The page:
The Spelling Bee is broken

As long time readers know, I am not a fan of the Spelling Bee competition for many reasons. I have also been puzzled by the dominance of people of South Asian ethnicity in this competition. That community seems to be willing to spend enormous amounts of time and money to coach their children to do well in this competition. This year’s competition that ended yesterday resulted in an unprecedented result in which eight students, seven of them with South Asian names, were crowned co-champions because of a sudden rule change. The reason apparently is that the organizers were running out of difficult words.
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The case against extraditing Julian Assange to the US

Currently Julian Assange sits in a British prison after being unceremoniously ousted from his asylum situation in the Ecuadoran embassy in London. The US has indicted him and seeks to extradite him to the US to face charges. Assange arouses strong feelings. Some people detest him for some of the things he is accused of in his personal capacity while some journalists hate him because he exposed government secrets in ways they do not approve of. But Matt Taibbi argues that whatever we may feel about him, we should be very concerned about the implications for journalism as a whole contained in the indictments.
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The deadly Mount Everest bottleneck

I had been aware that more and more people were climbing Mount Everest these days but was absolutely stunned when Marcus Ranum had a post showing a photo of a line of people waiting to get to the summit. At first I thought it must be some kind of hoax because it seemed impossible to me that the top of the world could be just like the long lines outside theaters to see the latest superhero film. But it is apparently true and has been so for some time as this video shows.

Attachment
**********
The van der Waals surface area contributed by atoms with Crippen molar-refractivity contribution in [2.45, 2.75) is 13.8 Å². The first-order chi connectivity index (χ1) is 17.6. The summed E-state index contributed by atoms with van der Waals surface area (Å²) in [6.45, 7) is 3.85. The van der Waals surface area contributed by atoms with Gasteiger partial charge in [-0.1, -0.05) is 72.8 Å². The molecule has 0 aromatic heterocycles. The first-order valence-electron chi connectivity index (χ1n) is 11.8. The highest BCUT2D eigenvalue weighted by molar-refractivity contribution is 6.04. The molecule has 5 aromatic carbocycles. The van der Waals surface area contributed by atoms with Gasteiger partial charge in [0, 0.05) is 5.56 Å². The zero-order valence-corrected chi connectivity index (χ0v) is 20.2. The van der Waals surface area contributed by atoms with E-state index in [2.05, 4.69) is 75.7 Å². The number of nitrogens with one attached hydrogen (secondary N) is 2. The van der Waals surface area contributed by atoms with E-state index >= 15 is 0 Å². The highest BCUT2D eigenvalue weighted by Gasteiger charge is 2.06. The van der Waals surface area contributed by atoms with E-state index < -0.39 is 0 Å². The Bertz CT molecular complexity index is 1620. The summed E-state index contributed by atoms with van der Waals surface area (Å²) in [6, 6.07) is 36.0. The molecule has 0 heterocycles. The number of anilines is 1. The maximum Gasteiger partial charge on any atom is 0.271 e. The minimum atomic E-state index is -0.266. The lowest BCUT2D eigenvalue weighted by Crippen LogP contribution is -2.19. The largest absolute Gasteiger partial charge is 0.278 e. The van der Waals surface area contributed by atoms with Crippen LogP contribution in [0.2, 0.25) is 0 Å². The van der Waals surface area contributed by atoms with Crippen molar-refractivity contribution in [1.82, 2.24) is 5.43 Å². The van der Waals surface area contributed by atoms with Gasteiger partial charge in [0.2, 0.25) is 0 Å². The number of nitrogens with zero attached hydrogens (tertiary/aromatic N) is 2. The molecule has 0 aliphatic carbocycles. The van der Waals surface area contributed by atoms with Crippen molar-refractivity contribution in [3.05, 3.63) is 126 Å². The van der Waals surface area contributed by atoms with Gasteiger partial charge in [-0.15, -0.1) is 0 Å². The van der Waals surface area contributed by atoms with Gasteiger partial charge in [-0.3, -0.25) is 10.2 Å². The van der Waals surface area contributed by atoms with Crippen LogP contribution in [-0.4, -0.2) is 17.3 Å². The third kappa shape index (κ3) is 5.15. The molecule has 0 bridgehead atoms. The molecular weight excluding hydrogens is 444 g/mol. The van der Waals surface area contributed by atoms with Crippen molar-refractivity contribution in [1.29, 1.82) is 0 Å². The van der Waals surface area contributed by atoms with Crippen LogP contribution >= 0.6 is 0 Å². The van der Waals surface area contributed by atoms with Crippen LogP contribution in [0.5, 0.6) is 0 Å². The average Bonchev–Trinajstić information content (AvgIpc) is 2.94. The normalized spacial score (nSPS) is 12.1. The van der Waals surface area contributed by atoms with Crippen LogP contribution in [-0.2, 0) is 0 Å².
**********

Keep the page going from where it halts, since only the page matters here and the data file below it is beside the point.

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The obsession with fair skin in South Asia

This article looks at a controversy that arose over a photomontage of the finalists for this year’s Miss India contest where observers noted that all the contestants looked pretty much the same: light skinned with straight black hair, leading some to jokingly wonder if they were all photos of the same woman.


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Corruption and greed in cricket

The latest episode of Hasan Minhaj’s excellent show Patriot Act examined the deplorable state of international governance in cricket. He points out that the official bodies of the big three cricket nations (India, England, and Australia) act like a cartel and ram through measures that benefit themselves at the expense of other nations and the game itself. They have also resisted efforts to enable more nations to play at the highest level, because they seem to feel that widening the game’s appeal would dilute their power. They even derailed moves to have it included as an Olympic sport.

Here is the show.


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Boris Johnson to go to trial for lying to the public

Boris Johnson, former mayor of London and foreign minister who has been trying to inveigle his way to the prime ministership for the longest time, is to go on trial for repeating an egregious lie that was at the heart of the 2016 Brexit campaign.

In an unprecedented ruling issued here on Wednesday, a judge has paved the way for Boris Johnson to stand trial for a false claim that was at the very center of the Brexit campaign. The Vote Leave campaign bus was emblazoned with the slogan: “We send the EU £350m a week.” The independent U.K. Statistics Authority said the figure was misleading and the Institute for Fiscal Studies argued it was “absurd,” and yet Vote Leave, and Johnson in particular, continued to use the number throughout the hotly contested Brexit referendum in 2016.